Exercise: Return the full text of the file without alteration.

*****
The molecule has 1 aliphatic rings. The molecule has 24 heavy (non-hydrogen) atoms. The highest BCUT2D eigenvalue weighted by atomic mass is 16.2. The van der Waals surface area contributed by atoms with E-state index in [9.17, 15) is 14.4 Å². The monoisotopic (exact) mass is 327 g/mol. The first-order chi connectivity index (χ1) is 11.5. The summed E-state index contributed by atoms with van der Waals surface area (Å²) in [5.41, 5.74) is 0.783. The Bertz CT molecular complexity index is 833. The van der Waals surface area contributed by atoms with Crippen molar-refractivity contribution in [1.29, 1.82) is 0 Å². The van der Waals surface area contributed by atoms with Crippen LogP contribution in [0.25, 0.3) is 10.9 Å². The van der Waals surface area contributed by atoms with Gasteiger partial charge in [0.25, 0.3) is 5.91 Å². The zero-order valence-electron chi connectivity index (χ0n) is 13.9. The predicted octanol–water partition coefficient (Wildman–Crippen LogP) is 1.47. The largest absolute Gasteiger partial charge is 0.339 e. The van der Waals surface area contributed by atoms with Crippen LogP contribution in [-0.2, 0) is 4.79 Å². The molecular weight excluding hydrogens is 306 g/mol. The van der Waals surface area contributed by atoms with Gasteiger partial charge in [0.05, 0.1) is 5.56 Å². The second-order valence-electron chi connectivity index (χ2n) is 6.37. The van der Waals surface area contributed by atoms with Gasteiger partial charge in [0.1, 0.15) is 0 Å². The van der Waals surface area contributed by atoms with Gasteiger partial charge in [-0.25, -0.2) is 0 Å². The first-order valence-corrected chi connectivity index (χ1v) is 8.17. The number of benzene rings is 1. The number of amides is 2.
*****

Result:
The molecule has 1 aliphatic rings. The molecule has 24 heavy (non-hydrogen) atoms. The highest BCUT2D eigenvalue weighted by atomic mass is 16.2. The van der Waals surface area contributed by atoms with E-state index in [9.17, 15) is 14.4 Å². The monoisotopic (exact) mass is 327 g/mol. The first-order chi connectivity index (χ1) is 11.5. The summed E-state index contributed by atoms with van der Waals surface area (Å²) in [5.41, 5.74) is 0.783. The Bertz CT molecular complexity index is 833. The van der Waals surface area contributed by atoms with Crippen molar-refractivity contribution in [1.29, 1.82) is 0 Å². The van der Waals surface area contributed by atoms with Crippen LogP contribution in [0.25, 0.3) is 10.9 Å². The van der Waals surface area contributed by atoms with Gasteiger partial charge in [0.25, 0.3) is 5.91 Å². The zero-order valence-electron chi connectivity index (χ0n) is 13.9. The predicted octanol–water partition coefficient (Wildman–Crippen LogP) is 1.47. The largest absolute Gasteiger partial charge is 0.339 e. The van der Waals surface area contributed by atoms with Crippen LogP contribution in [-0.2, 0) is 4.79 Å². The molecular weight excluding hydrogens is 306 g/mol. The van der Waals surface area contributed by atoms with Gasteiger partial charge in [0.05, 0.1) is 5.56 Å². The second-order valence-electron chi connectivity index (χ2n) is 6.37. The van der Waals surface area contributed by atoms with Gasteiger partial charge in [0.1, 0.15) is 0 Å². The van der Waals surface area contributed by atoms with Gasteiger partial charge in [-0.25, -0.2) is 0 Å². The first-order valence-corrected chi connectivity index (χ1v) is 8.17. The number of benzene rings is 1. The number of amides is 2.